Wednesday, December 31, 2014


Airlines flying between the U.S. and Israel are having seating assignment problems because ultra-Orthodox Jewish men will not sit next to women who are not close family members

Ultra-Orthodox Jewish men, like those of the Haredi sect, are prohibited from touching any women other than their wives and close relatives. That has created seat assignment problems for airlines flying between the U.S. and Israel. In one instance, a Haredi man, who was assigned a seat next to a woman, got up as soon as the flight departed for Israel and stood in the aisle for the whole flight.

Delta Airlines Flight 468 was delayed for 30 minutes because Haredi men refused to sit next to women and the women refused to move, claiming discrimination

By Sarah Gordon

Mail Online
December 30, 2014

A Delta Airlines flight from New York's JFK Airport to Israel was delayed by half an hour when a group of ultra-Orthodox Jewish men refused to sit next to female passengers.

Delta Flight 468, bound for Tel Aviv's Ben Gurion Airport, was reportedly held up due to several Haredi passengers refusing to to sit in their assigned seats, which were in between two women.

The delay was prolonged when the two female passengers involved reportedly refused to move to accommodate the men's request, claiming discrimination.

According to Israel Radio, the stand-off was eventually resolved when an American travelling to Israel offered to change seats.

Ultra-Orthodox Jews cannot touch members of the opposite sex unless they are close relatives or a spouse.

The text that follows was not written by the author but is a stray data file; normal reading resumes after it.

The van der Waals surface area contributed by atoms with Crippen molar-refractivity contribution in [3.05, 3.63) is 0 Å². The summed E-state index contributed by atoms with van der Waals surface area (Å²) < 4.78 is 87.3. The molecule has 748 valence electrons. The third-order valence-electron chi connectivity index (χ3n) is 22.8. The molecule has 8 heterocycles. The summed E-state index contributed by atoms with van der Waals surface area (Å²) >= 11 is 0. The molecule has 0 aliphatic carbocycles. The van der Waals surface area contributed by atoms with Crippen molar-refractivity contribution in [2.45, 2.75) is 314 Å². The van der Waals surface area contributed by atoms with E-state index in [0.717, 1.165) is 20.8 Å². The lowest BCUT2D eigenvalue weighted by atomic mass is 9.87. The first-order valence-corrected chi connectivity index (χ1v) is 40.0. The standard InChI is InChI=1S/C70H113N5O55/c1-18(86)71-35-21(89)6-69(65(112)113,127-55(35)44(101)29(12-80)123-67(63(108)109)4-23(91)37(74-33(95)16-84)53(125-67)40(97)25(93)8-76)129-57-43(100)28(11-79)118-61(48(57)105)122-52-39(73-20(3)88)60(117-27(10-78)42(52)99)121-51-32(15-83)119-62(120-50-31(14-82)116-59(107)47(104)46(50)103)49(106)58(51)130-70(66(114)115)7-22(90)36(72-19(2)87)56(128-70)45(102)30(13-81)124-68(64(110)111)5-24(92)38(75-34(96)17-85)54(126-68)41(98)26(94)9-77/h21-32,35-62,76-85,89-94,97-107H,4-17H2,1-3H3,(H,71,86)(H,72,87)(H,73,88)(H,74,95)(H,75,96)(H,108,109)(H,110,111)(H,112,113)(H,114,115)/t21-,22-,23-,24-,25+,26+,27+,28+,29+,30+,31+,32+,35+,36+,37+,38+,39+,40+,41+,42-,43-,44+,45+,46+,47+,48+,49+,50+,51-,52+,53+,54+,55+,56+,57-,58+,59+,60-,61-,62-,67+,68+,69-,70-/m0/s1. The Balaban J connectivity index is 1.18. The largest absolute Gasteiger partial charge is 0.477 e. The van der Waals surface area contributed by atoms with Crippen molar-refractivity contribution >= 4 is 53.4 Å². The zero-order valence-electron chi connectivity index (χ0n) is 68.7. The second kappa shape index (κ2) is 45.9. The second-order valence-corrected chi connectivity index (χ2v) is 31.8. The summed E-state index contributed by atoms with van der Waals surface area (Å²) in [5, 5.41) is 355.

It is not the first time an international flight has been delayed due to issues about seat arrangements.

In September, passengers flying with Israeli airline El Al from New York reported a delay when Haredi passengers refused to sit next to women and reportedly went as far as offering them money to move.

Fellow passengers reported men standing in the aisles and refusing to take their seats on the flight to Israel, which was due to land in time for the Jewish New Year.

Amit Ben-Natan, a passenger who was on board the plane, said: 'People stood in the aisles and refused to go forward.'

'Although everyone had tickets with seat numbers that they purchased in advance, they asked us to trade seats with them, and even offered to pay money, since they cannot sit next to a woman. It was obvious that the plane wouldn't take off as long as they keep standing in the aisles.'

Passengers claimed that despite the El Al flight crew informing travellers that they did not have to agree to switch, the plane's captain announced the flight would not be going anywhere until everyone was seated.

Once the flight had departed, one passenger claimed the ultra-Orthodox traveller sat beside her stood in the aisle for the journey rather than return to his assigned seat.

After passengers branded the flight 'an 11 hour-long nightmare', El Al promised to look into the issue and take action if passengers were in breach of safety regulations.

The airline stated: 'The company will examine the complaints and if some passengers are found to have acted out of line the company will examine its future steps.'

Following the flight, female passenger Sharon Shapiro, from Chicago, launched a petition to stop ultra-Orthodox passengers 'bullying, intimidating and discriminating against women'.

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